Dread and dark delight

When I sat down at my computer at 7:30 this morning to begin drawing a kitchen in AutoCAD, I knew that I would finish two projects, start another, then end my designer day with another drawing of the crow. His pinion feathers overlap the frame of my monitor, so he's been lurking in my peripheral vision while I've been at the computer for the past three days. The compulsion to draw him with controlled violence is there all day, along with the dread that all I'll do is just lose control and scribble incoherent black furrows into the paper until I break the pencil or hurl it across the room in rage and frustration. But then I get down to it, and I walk that jumpy line between skilled delineation and wildly thrashing energy, and the experience is at once full of stress and a dark delight. When I'm done, the release is only a momentary sensation. I'm going to do it again tomorrow. And I'm already dreading it.



Draw not write

Two excursions in my little sketch journal today but I'm in TOO BAD A MOOD to write now. Never mind why. You can write for a change. Leave a comment.

studio crow #3

a Rad Davis sandblasted prince on my antique arts & crafts smoker's stand.


Studio crow

My father taught himself to do taxidermy when he was a teenager, and my parents' house has a room with dozens of his mounted wildlife crowding the walls. Most of them are specimens that he found dead but intact along the road, or that friends gave him, knowing of his hobby. All kinds of birds, large and small, squirrels, weasels, a beaver, schools of fish, and even a bobcat from his high school days. He hasn't done much in the last few years, but when he was into it, he won professional ribbons at competitions even though he was an amateur. Like many things my dad does, (drawing and painting, for instance), he's easily good enough to earn a living at it. He just never wanted to. He just liked doing it and wanted to do it really well.

This crow has been downstairs, just inside the front doors, for the nine years we've lived here, startling guests and collecting dust and cobwebs. He came up here just 45 minutes ago because I knew he'd be hard to draw. Maybe he'll stay here so I can do it again. Until I can do it really well.

A crow preserved in a lifelike pose years ago by my dad, hanging from a PH 3/2 sconce in my studio.

Evening break, another stab.


To share or not to share?

Having a self authored website and blog has become very easy. Almost as easy as posting on Facebook or sending a text message. What has not become easy, and in fact, with the profusion of content out there from millions of people, what has become much more difficult, is creating content that is interesting and different enough to keep an audience engaged.

Like lots of people, I belong to a few interest groups online that are open to unedited posts from any member who knows how to add them. I get notifications via email from a couple of those groups when new content goes up. And increasingly, I ignore them and even become annoyed when the names of certain very frequent posters come up sometimes several times a day, partly because my time is valuable and I don't want to waste it reading someone's inane stream of consciousness, and because I just see those names too damned often. Makes me want to scream. I've hidden some of those folks using Facebook's filters, but too much of the crap that irritates me still comes through.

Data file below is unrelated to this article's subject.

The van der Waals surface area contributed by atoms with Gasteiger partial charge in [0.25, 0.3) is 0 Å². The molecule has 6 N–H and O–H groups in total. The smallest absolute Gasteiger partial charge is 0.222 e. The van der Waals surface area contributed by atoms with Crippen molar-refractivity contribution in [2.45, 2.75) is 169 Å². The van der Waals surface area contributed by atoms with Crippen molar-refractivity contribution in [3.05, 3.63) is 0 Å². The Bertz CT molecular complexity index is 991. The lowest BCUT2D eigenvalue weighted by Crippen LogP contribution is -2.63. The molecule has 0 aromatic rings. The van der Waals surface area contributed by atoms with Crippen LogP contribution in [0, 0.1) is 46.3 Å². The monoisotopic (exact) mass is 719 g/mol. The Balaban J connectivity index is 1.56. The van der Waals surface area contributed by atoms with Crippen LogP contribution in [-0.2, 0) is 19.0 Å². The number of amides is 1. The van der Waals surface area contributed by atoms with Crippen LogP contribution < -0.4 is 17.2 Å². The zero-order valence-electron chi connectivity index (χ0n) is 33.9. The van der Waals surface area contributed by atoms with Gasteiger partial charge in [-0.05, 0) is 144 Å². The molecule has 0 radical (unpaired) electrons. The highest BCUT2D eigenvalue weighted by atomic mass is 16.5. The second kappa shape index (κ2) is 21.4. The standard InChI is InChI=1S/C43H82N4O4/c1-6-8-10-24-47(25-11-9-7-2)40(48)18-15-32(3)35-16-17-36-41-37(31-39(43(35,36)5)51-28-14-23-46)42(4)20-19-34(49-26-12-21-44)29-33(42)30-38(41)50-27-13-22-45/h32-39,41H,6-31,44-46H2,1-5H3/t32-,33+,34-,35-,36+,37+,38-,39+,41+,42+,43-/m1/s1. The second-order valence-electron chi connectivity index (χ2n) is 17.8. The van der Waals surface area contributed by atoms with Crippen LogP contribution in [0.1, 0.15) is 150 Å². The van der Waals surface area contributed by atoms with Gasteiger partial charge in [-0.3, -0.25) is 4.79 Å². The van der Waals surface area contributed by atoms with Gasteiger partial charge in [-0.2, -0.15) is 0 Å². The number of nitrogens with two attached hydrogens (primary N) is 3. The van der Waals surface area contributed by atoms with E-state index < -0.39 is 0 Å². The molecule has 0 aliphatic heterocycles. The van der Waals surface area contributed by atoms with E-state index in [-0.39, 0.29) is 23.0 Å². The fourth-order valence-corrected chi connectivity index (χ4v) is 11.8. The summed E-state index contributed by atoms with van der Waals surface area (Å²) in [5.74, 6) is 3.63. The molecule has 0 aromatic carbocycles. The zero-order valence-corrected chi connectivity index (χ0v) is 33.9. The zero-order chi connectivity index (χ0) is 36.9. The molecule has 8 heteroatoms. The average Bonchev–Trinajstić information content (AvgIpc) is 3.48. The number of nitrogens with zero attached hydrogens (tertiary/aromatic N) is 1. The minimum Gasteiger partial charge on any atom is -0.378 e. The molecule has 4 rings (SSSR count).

So here's the deal. At least for the time being, I'm going to keep posting a daily sketch, because it helps me hold my own feet to the fire and keep drawing every day. I keep adding new galleries and other content available on the navigation bar, and you can look to see what's new. But I'm going to try to write journal entries only if I feel like I have something worth reading to say, and I'll try to write them well enough that you'll look forward to the next one instead of saying, "oh no, another piece of dreck from that annoying self important idiot!". Ok?

a larger sketchbook format (16 1/2" x 11 9/16") on a morning so humid that it's like trying to draw on a cotton t-shirt.


Art school

This month, one of my 17 year old daughters is in Philadelphia at the Moore College of Art & Design, getting a taste of what art school is like. She's been there for a week now, and I know because she talks with my wife about it, that it's hard. And I remember freshman art and design core myself. Taking six hours of art classes four or five days a week then spending equal time or more outside of class working on assignments sounds wonderful. Then you have to do it, and man oh man is it hard. Keeping a mind that's full of random thoughts bouncing around like pinballs focused for hours on drawing or painting or developing an idea that squirms around and won't hold still, all the while hearing harsh whispers inside telling you that what you're producing is lousy. Looking around furtively at your colleagues and spotting one whose work is far superior to yours, and fighting the delicious temptation of discouragement. Then thinking of how many talented people are out there competing for visibility and the recognition that makes a livelihood as an artist or designer possible. Pretty soon depression and lethargy are inevitable.

It's still like that for me every day.  I have to say "Shut up. Shut up shut up shut the hell up!!! Stop thinking, get out of the way and just do the work." Self absorption is the inner chatter that fills us with doubt, not the exploration and manifestation of one's real inner vision. I hope my daughter is learning that. I'm working on it right along with her myself.

The pipe is a Trever Talbert pug. Coffee on the balcony.